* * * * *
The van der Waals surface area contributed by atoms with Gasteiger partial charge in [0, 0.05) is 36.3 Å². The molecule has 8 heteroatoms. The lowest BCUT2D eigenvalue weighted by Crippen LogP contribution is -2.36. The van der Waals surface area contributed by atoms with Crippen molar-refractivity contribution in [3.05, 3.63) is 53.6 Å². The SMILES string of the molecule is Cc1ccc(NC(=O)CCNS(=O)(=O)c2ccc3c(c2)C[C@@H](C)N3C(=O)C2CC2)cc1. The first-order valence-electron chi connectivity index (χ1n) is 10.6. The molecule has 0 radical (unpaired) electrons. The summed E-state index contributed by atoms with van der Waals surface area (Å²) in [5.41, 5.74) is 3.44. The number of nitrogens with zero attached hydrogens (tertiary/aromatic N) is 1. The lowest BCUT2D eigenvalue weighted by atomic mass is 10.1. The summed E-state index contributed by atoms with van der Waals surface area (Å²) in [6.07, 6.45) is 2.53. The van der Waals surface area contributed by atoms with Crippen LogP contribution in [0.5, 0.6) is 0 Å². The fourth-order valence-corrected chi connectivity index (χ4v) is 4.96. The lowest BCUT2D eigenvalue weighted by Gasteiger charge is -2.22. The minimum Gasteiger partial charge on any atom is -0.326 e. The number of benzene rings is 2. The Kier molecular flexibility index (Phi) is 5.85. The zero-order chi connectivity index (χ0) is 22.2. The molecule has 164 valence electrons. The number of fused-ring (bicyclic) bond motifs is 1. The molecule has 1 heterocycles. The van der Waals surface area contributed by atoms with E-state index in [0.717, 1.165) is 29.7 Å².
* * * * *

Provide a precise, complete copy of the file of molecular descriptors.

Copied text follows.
The van der Waals surface area contributed by atoms with Gasteiger partial charge in [0, 0.05) is 36.3 Å². The molecule has 8 heteroatoms. The lowest BCUT2D eigenvalue weighted by Crippen LogP contribution is -2.36. The van der Waals surface area contributed by atoms with Crippen molar-refractivity contribution in [3.05, 3.63) is 53.6 Å². The SMILES string of the molecule is Cc1ccc(NC(=O)CCNS(=O)(=O)c2ccc3c(c2)C[C@@H](C)N3C(=O)C2CC2)cc1. The first-order valence-electron chi connectivity index (χ1n) is 10.6. The molecule has 0 radical (unpaired) electrons. The summed E-state index contributed by atoms with van der Waals surface area (Å²) in [5.41, 5.74) is 3.44. The number of nitrogens with zero attached hydrogens (tertiary/aromatic N) is 1. The lowest BCUT2D eigenvalue weighted by atomic mass is 10.1. The summed E-state index contributed by atoms with van der Waals surface area (Å²) in [6.07, 6.45) is 2.53. The van der Waals surface area contributed by atoms with Crippen LogP contribution in [0.5, 0.6) is 0 Å². The fourth-order valence-corrected chi connectivity index (χ4v) is 4.96. The lowest BCUT2D eigenvalue weighted by Gasteiger charge is -2.22. The minimum Gasteiger partial charge on any atom is -0.326 e. The number of benzene rings is 2. The Kier molecular flexibility index (Phi) is 5.85. The zero-order chi connectivity index (χ0) is 22.2. The molecule has 164 valence electrons. The number of fused-ring (bicyclic) bond motifs is 1. The molecule has 1 heterocycles. The van der Waals surface area contributed by atoms with E-state index in [0.717, 1.165) is 29.7 Å².